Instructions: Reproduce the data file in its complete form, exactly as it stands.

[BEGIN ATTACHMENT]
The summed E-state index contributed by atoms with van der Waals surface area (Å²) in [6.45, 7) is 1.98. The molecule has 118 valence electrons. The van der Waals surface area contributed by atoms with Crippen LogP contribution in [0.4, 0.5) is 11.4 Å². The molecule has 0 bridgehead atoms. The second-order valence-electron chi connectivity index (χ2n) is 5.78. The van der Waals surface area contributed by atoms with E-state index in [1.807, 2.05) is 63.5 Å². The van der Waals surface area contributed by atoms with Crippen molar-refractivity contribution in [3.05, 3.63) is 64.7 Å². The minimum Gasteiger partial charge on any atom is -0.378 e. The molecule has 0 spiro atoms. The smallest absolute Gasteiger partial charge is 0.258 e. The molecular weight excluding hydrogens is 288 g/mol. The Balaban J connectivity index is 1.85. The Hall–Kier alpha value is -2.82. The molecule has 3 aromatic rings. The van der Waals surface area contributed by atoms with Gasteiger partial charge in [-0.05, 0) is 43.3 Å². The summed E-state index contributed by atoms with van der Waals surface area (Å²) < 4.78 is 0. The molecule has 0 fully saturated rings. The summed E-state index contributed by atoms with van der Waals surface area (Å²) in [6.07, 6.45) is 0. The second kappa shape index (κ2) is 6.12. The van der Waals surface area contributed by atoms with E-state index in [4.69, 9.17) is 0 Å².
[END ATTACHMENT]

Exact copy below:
The summed E-state index contributed by atoms with van der Waals surface area (Å²) in [6.45, 7) is 1.98. The molecule has 118 valence electrons. The van der Waals surface area contributed by atoms with Crippen LogP contribution in [0.4, 0.5) is 11.4 Å². The molecule has 0 bridgehead atoms. The second-order valence-electron chi connectivity index (χ2n) is 5.78. The van der Waals surface area contributed by atoms with E-state index in [1.807, 2.05) is 63.5 Å². The van der Waals surface area contributed by atoms with Crippen molar-refractivity contribution in [3.05, 3.63) is 64.7 Å². The minimum Gasteiger partial charge on any atom is -0.378 e. The molecule has 0 spiro atoms. The smallest absolute Gasteiger partial charge is 0.258 e. The molecular weight excluding hydrogens is 288 g/mol. The Balaban J connectivity index is 1.85. The Hall–Kier alpha value is -2.82. The molecule has 3 aromatic rings. The van der Waals surface area contributed by atoms with Gasteiger partial charge in [-0.05, 0) is 43.3 Å². The summed E-state index contributed by atoms with van der Waals surface area (Å²) < 4.78 is 0. The molecule has 0 fully saturated rings. The summed E-state index contributed by atoms with van der Waals surface area (Å²) in [6.07, 6.45) is 0. The second kappa shape index (κ2) is 6.12. The van der Waals surface area contributed by atoms with E-state index in [4.69, 9.17) is 0 Å².